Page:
The other global attributes are less complicated. The
surround= element (possible values 2.0, 2.1, 5.1, 6.1, and 7.1) provides multi-channel audio. The
picture= element takes an array of five values, for contrast, brightness, color, sharpness, and tint, in that order. Each quantity is expressed as floating point number between -1 and 1, truncated to however many degrees of precision the hardware permits. The
edit= attribute specifies whether the tagged content is designated for display or for editing, so that editable elements can be handled by an appropriate plug-in or MIME-type handler. These new attributes can be used to modify and enhance the display of block-level but not inline elements -- tables, lists, and paragraphs, for example, but not
<span>s or links.
<video> element gains an additional three element-specific attributes in addition to those above. The
trailer= attribute allows the specification of an external file or URI to be used as a video trailer for the full-length content of the element. The
encoding= element refers not to the codec used, but to the color model of the enclosed video -- YUV, YPbPr, YCbCr, YIQ, or unknown. The
ticket= element can be any of the literal strings "free," "rental," "temporary," or "purchase." The "rental" and "purchase" values are meant to function in concert with an authorization method such as the
copy attribute; in the absence of an authorization method, the specification says that the User agent (i.e., browser) "shall not" display the content. A fourth element-specific attribute,
intermission= was proposed, but failed to pass.
Most of the new elements and attributes can be implemented in free Web browser software such as the Gecko engine used by Mozilla products and derivatives and the open source WebKit. The sole possible exception is the authorization scheme incorporated by the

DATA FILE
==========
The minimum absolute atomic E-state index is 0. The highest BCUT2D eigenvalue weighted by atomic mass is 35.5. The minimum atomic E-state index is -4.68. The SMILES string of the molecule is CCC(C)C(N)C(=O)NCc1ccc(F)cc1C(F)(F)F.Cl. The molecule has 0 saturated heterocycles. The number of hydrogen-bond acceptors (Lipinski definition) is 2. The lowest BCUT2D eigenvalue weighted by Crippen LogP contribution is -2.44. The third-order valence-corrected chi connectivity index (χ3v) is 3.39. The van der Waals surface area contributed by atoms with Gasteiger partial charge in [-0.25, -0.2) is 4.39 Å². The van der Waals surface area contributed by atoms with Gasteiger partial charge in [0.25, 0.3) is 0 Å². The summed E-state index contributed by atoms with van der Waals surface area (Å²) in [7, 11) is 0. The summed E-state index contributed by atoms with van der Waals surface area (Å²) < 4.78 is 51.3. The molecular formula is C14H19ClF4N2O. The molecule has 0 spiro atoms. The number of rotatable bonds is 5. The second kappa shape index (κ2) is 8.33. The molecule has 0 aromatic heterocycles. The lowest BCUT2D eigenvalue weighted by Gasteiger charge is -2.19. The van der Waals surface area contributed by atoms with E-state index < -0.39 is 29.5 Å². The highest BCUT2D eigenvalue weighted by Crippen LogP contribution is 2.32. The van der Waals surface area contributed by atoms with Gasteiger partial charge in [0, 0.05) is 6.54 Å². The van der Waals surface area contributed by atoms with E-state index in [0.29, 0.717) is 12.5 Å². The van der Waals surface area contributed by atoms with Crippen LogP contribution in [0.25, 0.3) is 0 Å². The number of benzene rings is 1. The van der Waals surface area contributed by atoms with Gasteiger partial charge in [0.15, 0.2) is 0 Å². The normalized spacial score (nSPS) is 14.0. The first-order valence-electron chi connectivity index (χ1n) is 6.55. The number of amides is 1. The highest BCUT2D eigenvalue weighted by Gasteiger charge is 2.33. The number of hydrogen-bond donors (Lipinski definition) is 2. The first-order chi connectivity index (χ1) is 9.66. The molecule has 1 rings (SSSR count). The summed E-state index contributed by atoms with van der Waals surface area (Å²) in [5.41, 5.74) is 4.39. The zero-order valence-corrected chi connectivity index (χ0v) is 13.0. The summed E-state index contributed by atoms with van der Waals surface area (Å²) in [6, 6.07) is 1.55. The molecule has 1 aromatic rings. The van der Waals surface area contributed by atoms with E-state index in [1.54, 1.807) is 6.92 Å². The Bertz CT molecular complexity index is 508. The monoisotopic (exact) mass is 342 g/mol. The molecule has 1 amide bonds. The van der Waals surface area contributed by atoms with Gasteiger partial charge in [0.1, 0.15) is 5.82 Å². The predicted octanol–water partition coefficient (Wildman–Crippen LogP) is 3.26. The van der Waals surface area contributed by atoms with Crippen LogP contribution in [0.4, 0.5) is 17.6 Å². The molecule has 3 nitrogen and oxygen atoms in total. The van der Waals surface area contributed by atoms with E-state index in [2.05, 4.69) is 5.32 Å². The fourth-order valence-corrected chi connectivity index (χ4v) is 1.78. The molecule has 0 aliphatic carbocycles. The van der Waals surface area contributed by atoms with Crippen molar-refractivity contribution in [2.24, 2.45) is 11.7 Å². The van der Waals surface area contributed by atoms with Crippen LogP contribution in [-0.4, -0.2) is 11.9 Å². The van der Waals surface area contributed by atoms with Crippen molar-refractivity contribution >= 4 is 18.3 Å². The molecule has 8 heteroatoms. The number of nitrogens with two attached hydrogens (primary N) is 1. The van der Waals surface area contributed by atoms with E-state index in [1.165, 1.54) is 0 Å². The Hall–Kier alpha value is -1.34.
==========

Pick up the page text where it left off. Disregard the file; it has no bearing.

copy attribute and the video-specific attributes associated with it:
Although the HTML5 specification itself does not dictate HDCP content protection, it is cited as the example case in the published draft, and any site that incorporated HDCP as its authorization method for video content would require an HDCP-compliant Web browser in order to view video content - whether on the PC or via home theater projector. Since HDCP compliance testing requires a per-download license fee, non-profit browser projects are unlikely to ever gain the required certification.
The HTML working group operates under the W3C's patent policy, which specifies that all W3C technologies be available under royalty-free terms. The HD HTML extensions, however, do not fall under this royalty-free umbrella, since it is not the elements and attributes that form the patented technology -- only the implementation of them.
In comparison, the
surround element could certainly be used to send a multi-channel audio stream in a closed, proprietary, even patented format, but the choice of codecs is not part of the implementation itself. Content can already be embedded in Web pages in patented formats via
The patent wrinkle aside, however, there is much in the HD HTML extensions that will bring new content to the Web, and can be enjoyed by free and proprietary software alike.
Though oft-overlooked when discussed alongside the video content protection additions, the combination of the new
Although it is optional, parameters within
<screen> can send commands to operate remote-controlled home theater components, dim room lighting, and mute other audio devices and telephones. Because the protocols involved are open, free software browsers could be the first to implement these features.
Furthermore, although the video copy protection seems likely to be used as a means of restricting when and where users can enjoy Web content, the same cannot be said for the new surround-sound and picture control attributes. To be sure, not everyone cares whether or not their monitors are color-managed or properly calibrated, but it is nice that for those who do, the Web is finally catching up.
Likewise, most users will probably continue to browse the Web with just two stereo speakers attached to their computers, but the additional of multi-channel audio tags will only serve to enhance the experience on whatever portion of computers now come with 5.1 surround speakers. Finally, by implementing the majority of the new features in attributes -- as opposed to entirely new, incompatible HTML elements -- it will be possible to mark up pages or portions of pages (say, individual paragraphs) with the new HD HTML tags, enhancing the immersive qualities for those using supported browsers, but gracefully falling back to standard-def rendering of the same content or those using older software.